Echoes of the history of Seattle’s relationship with homelessness 80 years on
My Great-Uncle Agaton settled into Seattle’s Hooverville when he immigrated from the Philippines sometime in the 1930s. The City and census records I can find indicate he lived very close to a current SODO shelter that has been in the news.
Named for President Hoover and his disastrous economic relief strategy after the Great Depression, Hooverville was a collective of shacks built with discarded scraps of metal, tar paper, cardboard, and whatever could be salvaged to create shelter. While Hoovervilles cropped up across the country, Seattle’s might have been the largest and longest running. City records also show that by 1941, the City acted upon the recommendation of the “Shack Elimination Committee” and destroyed my great-uncle’s home along with all the others that comprised Hooverville.
Today’s conversations about the SODO shelter and the encampments near it sound many familiar notes, but they have been silent about an important part of SODO’s history. We forget that after this land was stolen from the first people of Seattle, the area we now call SODO was home to a Hooverville of over a thousand people with nowhere else to go. People who yearned to call Seattle their home — who yearned to have a home at all. A community whose residents rebuilt it after the City’s police force burned it down. Seattle’s Hooverville was ultimately demolished by the government upon petition by surrounding communities.
Eighty years later, in the very same neighborhood, our city confronts the same questions about homelessness: Who gets to claim a piece of land, who gets to decide whether someone can stay and whether a community is worthy of taking up space? We’ve learned so much since the 1940s about the root causes of homelessness and poverty, the harm of displacement, and the futility of eliminating shacks or moving encampments instead of providing shelter or housing. But despite knowing so much more, our questions — and our answers — haven’t really changed.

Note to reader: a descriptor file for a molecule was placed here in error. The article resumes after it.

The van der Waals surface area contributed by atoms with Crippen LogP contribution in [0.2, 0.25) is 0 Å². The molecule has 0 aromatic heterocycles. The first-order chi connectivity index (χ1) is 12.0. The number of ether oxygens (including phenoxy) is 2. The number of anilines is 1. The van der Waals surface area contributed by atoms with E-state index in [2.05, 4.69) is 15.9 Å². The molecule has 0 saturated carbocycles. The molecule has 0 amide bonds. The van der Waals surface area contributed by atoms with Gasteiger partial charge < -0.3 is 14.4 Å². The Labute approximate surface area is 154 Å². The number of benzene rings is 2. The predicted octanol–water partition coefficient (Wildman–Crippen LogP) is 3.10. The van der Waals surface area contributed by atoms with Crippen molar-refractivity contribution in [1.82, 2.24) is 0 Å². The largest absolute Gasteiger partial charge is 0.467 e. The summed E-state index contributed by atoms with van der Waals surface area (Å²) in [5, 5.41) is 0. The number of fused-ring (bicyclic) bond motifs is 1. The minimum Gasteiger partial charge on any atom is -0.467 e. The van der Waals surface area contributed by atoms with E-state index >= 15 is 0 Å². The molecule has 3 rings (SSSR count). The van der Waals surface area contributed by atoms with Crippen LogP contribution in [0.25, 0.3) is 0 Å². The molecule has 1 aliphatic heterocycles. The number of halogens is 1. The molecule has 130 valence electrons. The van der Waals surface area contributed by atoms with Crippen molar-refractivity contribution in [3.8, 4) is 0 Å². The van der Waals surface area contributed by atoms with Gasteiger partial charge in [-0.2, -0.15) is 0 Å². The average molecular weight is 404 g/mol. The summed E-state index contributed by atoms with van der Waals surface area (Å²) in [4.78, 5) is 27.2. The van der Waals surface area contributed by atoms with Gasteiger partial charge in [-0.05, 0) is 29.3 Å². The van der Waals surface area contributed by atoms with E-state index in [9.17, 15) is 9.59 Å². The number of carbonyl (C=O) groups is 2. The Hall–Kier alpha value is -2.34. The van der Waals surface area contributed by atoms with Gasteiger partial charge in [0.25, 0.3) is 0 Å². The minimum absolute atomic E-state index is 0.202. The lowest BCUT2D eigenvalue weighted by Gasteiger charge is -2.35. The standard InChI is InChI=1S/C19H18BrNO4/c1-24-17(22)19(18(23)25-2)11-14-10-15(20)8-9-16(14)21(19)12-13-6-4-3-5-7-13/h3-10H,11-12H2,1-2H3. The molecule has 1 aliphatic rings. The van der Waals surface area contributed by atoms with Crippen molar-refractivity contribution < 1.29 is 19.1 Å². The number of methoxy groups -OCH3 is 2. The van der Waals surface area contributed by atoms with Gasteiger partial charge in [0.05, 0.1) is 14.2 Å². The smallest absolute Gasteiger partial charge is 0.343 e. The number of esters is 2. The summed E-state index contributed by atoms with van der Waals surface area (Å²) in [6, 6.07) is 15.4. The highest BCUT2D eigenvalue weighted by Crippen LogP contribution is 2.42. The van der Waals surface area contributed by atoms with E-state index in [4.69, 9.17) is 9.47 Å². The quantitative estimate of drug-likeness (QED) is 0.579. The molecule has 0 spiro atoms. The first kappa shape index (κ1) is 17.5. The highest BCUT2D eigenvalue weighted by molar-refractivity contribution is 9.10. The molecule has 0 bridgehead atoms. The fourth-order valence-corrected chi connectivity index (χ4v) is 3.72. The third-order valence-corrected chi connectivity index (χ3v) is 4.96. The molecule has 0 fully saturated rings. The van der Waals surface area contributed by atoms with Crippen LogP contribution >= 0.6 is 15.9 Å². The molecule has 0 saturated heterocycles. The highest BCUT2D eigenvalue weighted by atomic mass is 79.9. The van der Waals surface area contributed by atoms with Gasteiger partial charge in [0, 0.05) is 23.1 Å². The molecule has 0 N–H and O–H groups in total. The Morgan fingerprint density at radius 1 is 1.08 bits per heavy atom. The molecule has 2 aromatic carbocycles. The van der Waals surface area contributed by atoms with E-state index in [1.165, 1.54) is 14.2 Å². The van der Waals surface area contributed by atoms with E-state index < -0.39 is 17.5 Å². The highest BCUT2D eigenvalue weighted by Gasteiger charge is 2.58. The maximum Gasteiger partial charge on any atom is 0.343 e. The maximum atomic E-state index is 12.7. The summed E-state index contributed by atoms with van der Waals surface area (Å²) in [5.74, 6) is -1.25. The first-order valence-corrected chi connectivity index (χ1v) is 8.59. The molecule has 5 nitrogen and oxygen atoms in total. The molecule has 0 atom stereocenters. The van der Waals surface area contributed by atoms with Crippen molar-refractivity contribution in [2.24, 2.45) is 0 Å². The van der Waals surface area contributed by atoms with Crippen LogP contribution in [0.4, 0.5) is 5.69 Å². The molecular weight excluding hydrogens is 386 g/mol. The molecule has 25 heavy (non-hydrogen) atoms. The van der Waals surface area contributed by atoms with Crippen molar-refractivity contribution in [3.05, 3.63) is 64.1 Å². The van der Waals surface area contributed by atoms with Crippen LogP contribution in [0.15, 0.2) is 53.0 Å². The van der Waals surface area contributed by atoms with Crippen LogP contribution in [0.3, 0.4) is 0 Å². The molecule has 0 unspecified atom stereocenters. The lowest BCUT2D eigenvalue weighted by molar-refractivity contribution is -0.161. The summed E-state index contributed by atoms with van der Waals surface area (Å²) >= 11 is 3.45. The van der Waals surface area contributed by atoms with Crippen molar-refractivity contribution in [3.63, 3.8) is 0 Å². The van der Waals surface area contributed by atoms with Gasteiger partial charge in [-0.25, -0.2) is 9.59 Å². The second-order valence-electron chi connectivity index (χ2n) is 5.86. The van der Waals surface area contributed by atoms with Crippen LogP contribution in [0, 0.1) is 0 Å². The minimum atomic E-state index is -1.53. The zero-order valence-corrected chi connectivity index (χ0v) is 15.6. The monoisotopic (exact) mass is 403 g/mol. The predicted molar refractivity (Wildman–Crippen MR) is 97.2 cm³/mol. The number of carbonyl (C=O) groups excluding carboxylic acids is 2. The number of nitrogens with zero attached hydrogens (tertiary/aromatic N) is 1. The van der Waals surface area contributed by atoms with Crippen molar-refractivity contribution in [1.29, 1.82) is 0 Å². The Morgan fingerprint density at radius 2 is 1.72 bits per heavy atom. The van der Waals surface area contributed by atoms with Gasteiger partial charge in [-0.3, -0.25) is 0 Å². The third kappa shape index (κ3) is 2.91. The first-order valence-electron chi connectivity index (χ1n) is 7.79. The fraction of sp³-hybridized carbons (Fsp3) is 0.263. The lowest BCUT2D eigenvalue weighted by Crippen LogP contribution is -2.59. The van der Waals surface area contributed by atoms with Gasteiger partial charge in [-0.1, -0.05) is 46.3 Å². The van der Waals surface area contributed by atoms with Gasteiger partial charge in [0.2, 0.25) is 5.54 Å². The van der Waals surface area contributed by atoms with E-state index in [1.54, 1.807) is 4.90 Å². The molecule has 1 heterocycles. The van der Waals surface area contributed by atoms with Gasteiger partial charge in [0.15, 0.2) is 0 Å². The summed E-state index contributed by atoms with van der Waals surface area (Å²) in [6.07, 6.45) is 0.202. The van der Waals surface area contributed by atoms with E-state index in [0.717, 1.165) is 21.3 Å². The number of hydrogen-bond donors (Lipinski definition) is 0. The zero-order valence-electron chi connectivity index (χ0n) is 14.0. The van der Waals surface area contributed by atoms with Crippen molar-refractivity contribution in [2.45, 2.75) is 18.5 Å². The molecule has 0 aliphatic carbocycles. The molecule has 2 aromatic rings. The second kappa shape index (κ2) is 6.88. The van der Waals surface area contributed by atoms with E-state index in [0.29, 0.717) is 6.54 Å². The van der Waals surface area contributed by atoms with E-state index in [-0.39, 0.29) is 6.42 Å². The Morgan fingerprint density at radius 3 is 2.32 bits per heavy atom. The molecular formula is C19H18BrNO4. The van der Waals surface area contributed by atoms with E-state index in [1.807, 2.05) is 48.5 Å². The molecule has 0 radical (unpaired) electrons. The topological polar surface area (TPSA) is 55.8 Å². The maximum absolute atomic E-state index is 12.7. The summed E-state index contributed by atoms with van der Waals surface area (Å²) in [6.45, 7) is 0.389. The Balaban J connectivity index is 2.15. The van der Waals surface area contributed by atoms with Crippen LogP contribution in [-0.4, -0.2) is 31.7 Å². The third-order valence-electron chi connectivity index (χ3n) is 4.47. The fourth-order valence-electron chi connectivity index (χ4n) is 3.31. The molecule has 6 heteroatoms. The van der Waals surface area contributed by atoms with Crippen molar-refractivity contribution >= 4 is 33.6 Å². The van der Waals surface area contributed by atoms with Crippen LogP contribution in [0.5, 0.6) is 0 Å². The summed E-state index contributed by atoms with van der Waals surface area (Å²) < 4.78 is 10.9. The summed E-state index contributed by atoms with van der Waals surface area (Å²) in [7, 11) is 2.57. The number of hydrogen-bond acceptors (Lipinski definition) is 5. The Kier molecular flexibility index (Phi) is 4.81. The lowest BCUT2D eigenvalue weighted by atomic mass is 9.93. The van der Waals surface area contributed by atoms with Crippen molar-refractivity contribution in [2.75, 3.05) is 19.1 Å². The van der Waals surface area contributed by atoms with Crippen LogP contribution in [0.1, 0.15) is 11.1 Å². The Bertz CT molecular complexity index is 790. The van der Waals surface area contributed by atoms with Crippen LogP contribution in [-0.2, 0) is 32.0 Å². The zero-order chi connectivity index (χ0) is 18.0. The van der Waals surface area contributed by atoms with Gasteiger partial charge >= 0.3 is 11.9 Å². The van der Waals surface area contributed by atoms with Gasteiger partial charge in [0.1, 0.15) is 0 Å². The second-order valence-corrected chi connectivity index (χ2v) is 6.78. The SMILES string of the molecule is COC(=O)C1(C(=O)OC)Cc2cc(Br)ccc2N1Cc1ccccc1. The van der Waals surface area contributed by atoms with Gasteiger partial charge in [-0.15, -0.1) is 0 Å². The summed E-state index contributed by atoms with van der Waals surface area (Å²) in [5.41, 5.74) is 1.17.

Seattle’s Hooverville was home to mostly men who were new to the United States, and about a third were People of Color (mainly Filipino, Black, and Mexican). Many faced discrimination. Photos of Hooverville show rows and rows of huts built in the dirt, men gathering together, some sleeping in makeshift beds. Despite their ramshackle presentation, these shacks provided occupants with stability, a respite from the outside elements, and, most critically, a community.
In 1941, the Seattle City Council was convinced by numerous petitions sent by neighboring residents that Hooverville had to be destroyed. The petitions painted a picture that the occupants of Hooverville were the unwelcome “other,” justifying the demolition of a “growing evil.” Many of the petitions came from those representing commercial interests concerned with the perceived negative impact of the residents of Hooverville on their businesses. As one historian describes, “in framing their arguments against Hooverville residents as questions of morality and evil, the petitioners claimed that shantytown residents were not a class deserving protection.” The City’s decision to demolish these homes “relied on an ultimately successful discourse of ‘otherness’ that positioned Hooverville as expendable and alien to the rest of the city.”